Greenwood, the gangly guitarist in a small band from Oxfordshire, has joined the ranks of other rock stars like Trent Reznor who have become accomplished, innovative film composers. While his sullen, jazzy pieces in the abstract documentary Bodysong would’ve fit nicely on Radiohead’s Hail to the Thief, Greenwood’s unique prowess as an English composer has taken shape at an incredible pace, allowing him opportunities to mold critically acclaimed soundtracks for recent films We Need to Talk About Kevin, Norwegian Wood, and Paul Thomas Anderson’s There Will Be Blood.
These two masterminds of tone clusters and harmonic discordance have been dancing around each other’s work for years. Aside from both their stark pieces being weaponized by similar directors, Greenwood’s own rabid fascination with Penderecki’s work is what allows this treasure of an album to exist in the first place; his self-admitted fanboy-ism has resulted in crucial meet-ups and inspired compositions, as well as a momentous joint concert in Wroclaw last year (where much of the material re-recorded for this album was performed).
Greenwood’s modern, literal responses to Penderecki’s work from decades ago fit exquisitely next to the old master’s pieces. Penderecki’s sonic wrecking ball “Threnody for the Victims of Hiroshima” pushes through several bouts of calms and tumults, with violas and cellos raging, becoming a sinister push-pull of notes before exploding into a supernova of musical warfare and fizzling out. Greenwood’s “Popcorn Superhet Receiver”, performed here by the AUSKO Chamber Orchestra with more nuanced gusto than the famed 2005 BBC performance of the piece, is his optimistic answer to “Threnody”. Greenwood builds with the pieces left shattered by his idol, and, just as the aforementioned piece may now symbolize the harrowing results of nuclear conflict, “Popcorn”, now immortalized by images of Daniel Day-Lewis sneering, evokes both primordial beginnings and splendid growth, and Greenwood here fully blooms, owning the fact that he’s the man who sought to sabotage “Creep” with fits of dead guitar chugs before the song’s refrain.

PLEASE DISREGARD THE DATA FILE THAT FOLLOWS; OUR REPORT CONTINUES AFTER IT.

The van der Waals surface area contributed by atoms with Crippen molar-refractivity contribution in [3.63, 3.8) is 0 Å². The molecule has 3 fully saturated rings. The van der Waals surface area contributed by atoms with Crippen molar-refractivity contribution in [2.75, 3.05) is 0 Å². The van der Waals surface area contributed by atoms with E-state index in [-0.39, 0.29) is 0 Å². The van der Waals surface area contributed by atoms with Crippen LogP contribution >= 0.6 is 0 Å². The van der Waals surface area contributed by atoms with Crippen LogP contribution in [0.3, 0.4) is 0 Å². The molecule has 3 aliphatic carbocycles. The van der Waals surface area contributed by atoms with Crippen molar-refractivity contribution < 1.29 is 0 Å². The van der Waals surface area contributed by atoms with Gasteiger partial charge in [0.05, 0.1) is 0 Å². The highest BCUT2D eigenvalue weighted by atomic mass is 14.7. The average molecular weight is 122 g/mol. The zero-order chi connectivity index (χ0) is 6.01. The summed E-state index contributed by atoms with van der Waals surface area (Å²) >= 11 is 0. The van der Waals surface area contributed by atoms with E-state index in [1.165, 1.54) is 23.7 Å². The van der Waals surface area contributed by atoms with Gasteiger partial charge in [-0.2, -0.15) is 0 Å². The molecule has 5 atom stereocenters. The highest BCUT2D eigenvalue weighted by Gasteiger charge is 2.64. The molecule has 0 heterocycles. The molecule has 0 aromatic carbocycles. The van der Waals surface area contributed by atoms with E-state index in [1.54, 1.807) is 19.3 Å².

“Popcorn” is broken up into parts, traveling through an earthy dance of hoedown grooves and staccato plucking, recalling the same primitive rhythms and swirling tension that Stravinsky premiered in 1913 for “The Rite of Spring”. The final part features a weathered return to earlier themes, culminating in a majestic 7th-note swell that acts as a hopeful response to the carnage previously left by Greenwood’s hero.
“Polymorphia” signals the return of Penderecki, as he piles up layers of ominous strings for three minutes straight, transforming quaint-looking, centuries-old instruments into clamoring dogs and humans alike. Adding to the recursive, technology-revering nature of this album, the piece, composed in the 60s, is actually based on psychiatric patients’ brainwave responses to his own “Threnody”. It descends into a lethargically menacing undercurrent of clawing notes and low vibrations and climaxes in frightening tides of vicious tones followed by a C-major blast so refreshing that it’s the most insidious and outrageous moment on the record. (Strangely, “Polymorphia” mirrors The Beatles’ noise-bubble finale of Sgt. Pepper’s, though the Liverpool quartet wrote “A Day in the Life” several years after the piece.)
Greenwood takes that final C note and lets his imagination run wild with it in the responses that follow, providing not a set of plagiarized send-offs but completely new ideas going in different directions. Highlighting Greenwood’s strength in drawing musical sketches, brief responses like “Es Is Genug”, “Three Oak Leaves”, and “Overhang” flirt with traditional, stoic arrangements, while “Scan”, “Pacay Tree”, and “Ranj” employ shaky percussion, fragile dissonance, and Eastern harmony, resembling Koji Endo’s scores for Japanese horror films Gozu and Audition.
While Greenwood seems poised to continue successfully writing his own scores alongside polarizing Radiohead albums, his collaboration with his living inspiration stands as a testament to his own compositional dexterity, Penderecki’s legacy, and the pairing of old and new, chaos and creation. - David DiLillo 

It wasn't the most auspicious of meetings: "I shook his hand after a concert like a sad fan-boy." Jonny Greenwood, Radiohead's creative catalyst, one of the world's great guitarists, and floppy-haired pin-up boy for the musically adventurous even in his early 40s, is talking about 78-year-old Polish classical composer Krzysztof Penderecki. For most of the musical world, it would be Greenwood who had the star quality rather than Poland's most eminent living composer – even if Penderecki did break creative barriers in the 1950s and 60s that are still rocking Greenwood's world. In fact, Greenwood's obsessive enthusiasm for Penderecki's music, especially his still radical early work, has brought the sounds of musical modernism to new audiences in ways Penderecki could only dream of.